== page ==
Medical School Clinical ElectivesMay 11, 2015
Your first two years of medical school often includes classroom lectures and laboratory work. But come years three and four, you are required to complete clinical rotations.
Most schools require you to complete a total of 24 clinical rotations. You will complete 12 rotations your third year of med school and 12 your fourth year. Medical schools vary on which medical specialties they require for rotations. Many schools include pediatrics, surgery, internal medicine, family practice, psychiatry and obstetrics.
Required clinical rotations are mandatory regardless of what specialty you eventually want to pursue. But in addition to required clinical rotations, you also have electives you must complete.
The number of electives offered will vary by school. Some medical schools, which are affiliated with several large medical centers, may offer a large variety of clinical electives. Smaller med school programs may have fewer resources and not offer as many electives.
Although the clinical electives offered may vary by program, some typical electives include anesthesiology, emergency medicine, neurology and pathology. Some schools may also offer, genetics, dermatology and radiology.
Clinical electives are a great opportunity to prepare a student for residency matching. Electives also allow a student to gain more experience in an area of medicine they think they may want to pursue. Completing electives enhances the medical school experience.
The process of gaining the electives you want may vary by school. In many instances, you apply for the electives you want in the spring of your third year of medical school. Because there may be limited spots for some electives, students may be chosen through a lottery system.
Which electives you chose should be considered carefully. Electives may be a stepping stone to your residency. During clinical electives, you are often given more responsibility than you were during mandatory rotations. Many times electives are in your fourth year of school, which means more is expected from you.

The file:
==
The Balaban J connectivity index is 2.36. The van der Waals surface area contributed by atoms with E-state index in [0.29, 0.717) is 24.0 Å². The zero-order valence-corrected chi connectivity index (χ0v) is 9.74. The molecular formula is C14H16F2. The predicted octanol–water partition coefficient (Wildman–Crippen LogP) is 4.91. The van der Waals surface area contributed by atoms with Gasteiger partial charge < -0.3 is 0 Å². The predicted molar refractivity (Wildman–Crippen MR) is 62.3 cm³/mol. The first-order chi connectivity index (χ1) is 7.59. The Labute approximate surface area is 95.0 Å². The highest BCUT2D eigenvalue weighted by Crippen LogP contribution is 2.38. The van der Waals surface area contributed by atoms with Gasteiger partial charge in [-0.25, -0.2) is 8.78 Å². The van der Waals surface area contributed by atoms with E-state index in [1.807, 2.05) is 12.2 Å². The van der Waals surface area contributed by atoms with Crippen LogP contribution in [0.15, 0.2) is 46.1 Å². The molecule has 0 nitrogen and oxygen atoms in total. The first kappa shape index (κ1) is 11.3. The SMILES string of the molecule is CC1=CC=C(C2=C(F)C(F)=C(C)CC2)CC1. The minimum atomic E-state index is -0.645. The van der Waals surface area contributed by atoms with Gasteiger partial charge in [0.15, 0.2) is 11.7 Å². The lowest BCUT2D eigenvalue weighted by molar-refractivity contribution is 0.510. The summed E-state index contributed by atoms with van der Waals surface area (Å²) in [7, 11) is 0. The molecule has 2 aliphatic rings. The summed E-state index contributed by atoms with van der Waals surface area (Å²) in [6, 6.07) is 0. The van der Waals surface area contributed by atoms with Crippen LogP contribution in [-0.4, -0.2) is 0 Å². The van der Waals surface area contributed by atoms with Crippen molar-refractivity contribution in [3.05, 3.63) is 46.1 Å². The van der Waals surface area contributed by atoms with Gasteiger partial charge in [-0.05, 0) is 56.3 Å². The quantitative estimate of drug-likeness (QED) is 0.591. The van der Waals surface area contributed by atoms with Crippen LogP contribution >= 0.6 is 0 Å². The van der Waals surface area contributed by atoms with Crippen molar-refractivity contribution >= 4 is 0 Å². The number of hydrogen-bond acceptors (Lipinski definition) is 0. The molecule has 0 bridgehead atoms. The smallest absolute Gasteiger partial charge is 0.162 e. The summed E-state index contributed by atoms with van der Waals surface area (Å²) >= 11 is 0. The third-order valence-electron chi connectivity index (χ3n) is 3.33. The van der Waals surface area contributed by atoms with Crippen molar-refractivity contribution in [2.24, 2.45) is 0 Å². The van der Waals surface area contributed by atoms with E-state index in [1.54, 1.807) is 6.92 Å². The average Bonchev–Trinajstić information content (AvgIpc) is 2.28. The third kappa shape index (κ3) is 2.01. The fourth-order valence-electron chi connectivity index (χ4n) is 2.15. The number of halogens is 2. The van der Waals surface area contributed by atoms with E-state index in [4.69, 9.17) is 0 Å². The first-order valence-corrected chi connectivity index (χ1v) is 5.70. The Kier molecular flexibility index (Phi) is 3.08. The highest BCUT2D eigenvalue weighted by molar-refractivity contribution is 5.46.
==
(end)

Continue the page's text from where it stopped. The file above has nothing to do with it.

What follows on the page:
There are often fewer students in an elective rotation, so you may get more one on one attention from your resident, which can be helpful. Because you may get to know your residents better during your electives, it can be helpful when it comes time to ask for letters of recommendation for a residency.
By the time you apply for clinical electives, you may have decided which medical specialty to pursue. If that is the case, deciding on clinical electives may be easy. In addition to selecting the elective in your area of interest, consider other electives that complement your specialty. For instance, if you want to be a pediatrician, an elective in emergency medicine may be helpful.
If you have not completely decided on a certain specialty, clinical electives are a great opportunity to get a better idea of a certain branch of medicine. Going into each elective with an open mind, can help you figure out what you are best suited for. Keep in mind, sometimes you have to step outside your comfort zone to find the medical specialty, which is right for you.